The Boeing CST-100 Starliner spacecraft that will launch to the International Space Station on the company’s uncrewed Orbital Flight Test for NASA’s Commercial Crew Program (CCP) has taken a significant step toward launch. Starliner rolled out of Boeing’s Commercial Crew and Cargo Processing Facility at NASA’s Kennedy Space Center in Florida on Nov. 21, making the trek on a transport vehicle to Space Launch Complex 41 at Cape Canaveral Air Force Station.
At the pad, Starliner was hoisted up at the Vertical Integration Facility and secured atop a United Launch Alliance Atlas V rocket for the flight test to the space station.
The Atlas V rocket that will carry Starliner comprises a booster stage and dual-engine Centaur upper stage, as well as a pair of solid rocket boosters.
The uncrewed flight test, targeted to launch Dec. 17, will provide valuable data on the end-to-end performance of the Atlas V rocket, Starliner spacecraft and ground systems, as well as in-orbit, docking and landing operations.
The data will be used as part of NASA’s process of certifying Boeing’s crew transportation system for carrying astronauts to and from the space station.
NASA is working in partnership with Boeing and SpaceX to launch astronauts on American rockets and spacecraft from American soil for the first time since 2011. Safe, reliable and cost-effective human transportation to and from the space station will allow for additional research time and increase the opportunity for discovery aboard humanity’s testbed for exploration.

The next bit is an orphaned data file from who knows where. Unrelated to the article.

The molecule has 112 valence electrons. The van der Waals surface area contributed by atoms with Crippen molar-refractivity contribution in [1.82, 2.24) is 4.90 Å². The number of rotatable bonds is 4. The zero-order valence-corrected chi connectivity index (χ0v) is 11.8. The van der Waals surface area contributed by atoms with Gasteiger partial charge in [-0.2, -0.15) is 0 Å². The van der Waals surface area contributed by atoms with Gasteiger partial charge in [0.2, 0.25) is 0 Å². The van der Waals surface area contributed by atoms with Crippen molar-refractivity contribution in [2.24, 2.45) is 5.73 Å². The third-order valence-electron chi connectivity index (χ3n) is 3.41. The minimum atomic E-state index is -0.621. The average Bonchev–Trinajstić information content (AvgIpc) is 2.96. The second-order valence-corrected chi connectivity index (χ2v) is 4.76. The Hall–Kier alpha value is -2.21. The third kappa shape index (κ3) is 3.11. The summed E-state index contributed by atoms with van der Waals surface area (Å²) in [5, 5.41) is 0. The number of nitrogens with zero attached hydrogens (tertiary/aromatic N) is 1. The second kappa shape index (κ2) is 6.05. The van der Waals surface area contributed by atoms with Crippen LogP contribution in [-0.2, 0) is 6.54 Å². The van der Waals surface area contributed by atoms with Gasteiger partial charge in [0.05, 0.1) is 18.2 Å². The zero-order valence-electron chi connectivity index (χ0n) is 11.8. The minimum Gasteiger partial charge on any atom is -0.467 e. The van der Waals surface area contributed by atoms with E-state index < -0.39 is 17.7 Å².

On Monday, Nov. 4, the Atlas V’s first stage was lifted to the vertical position inside the Vertical Integration Facility at Space Launch Complex 41 at Cape Canaveral Air Force Station in Florida, followed by the mating of two solid rocket boosters to the booster. ULA teams then attached the Centaur upper stage and launch vehicle adapter atop the Atlas V first stage.
Boeing’s uncrewed Orbital Flight Test (OFT) mission will rendezvous and dock the Starliner spacecraft with the space station. OFT will help set the stage for Boeing’s Crew Flight Test (CFT), which will carry NASA astronauts Michael Fincke and Nicole Mann, and Boeing astronaut Chris Ferguson to the space station and return them safely home.
As aerospace industry providers Boeing and SpaceX begin to make regular flights to the space station, NASA will continue to advance its mission to go beyond low-Earth orbit and establish a human presence on the Moon with the ultimate goal of sending astronauts to Mars.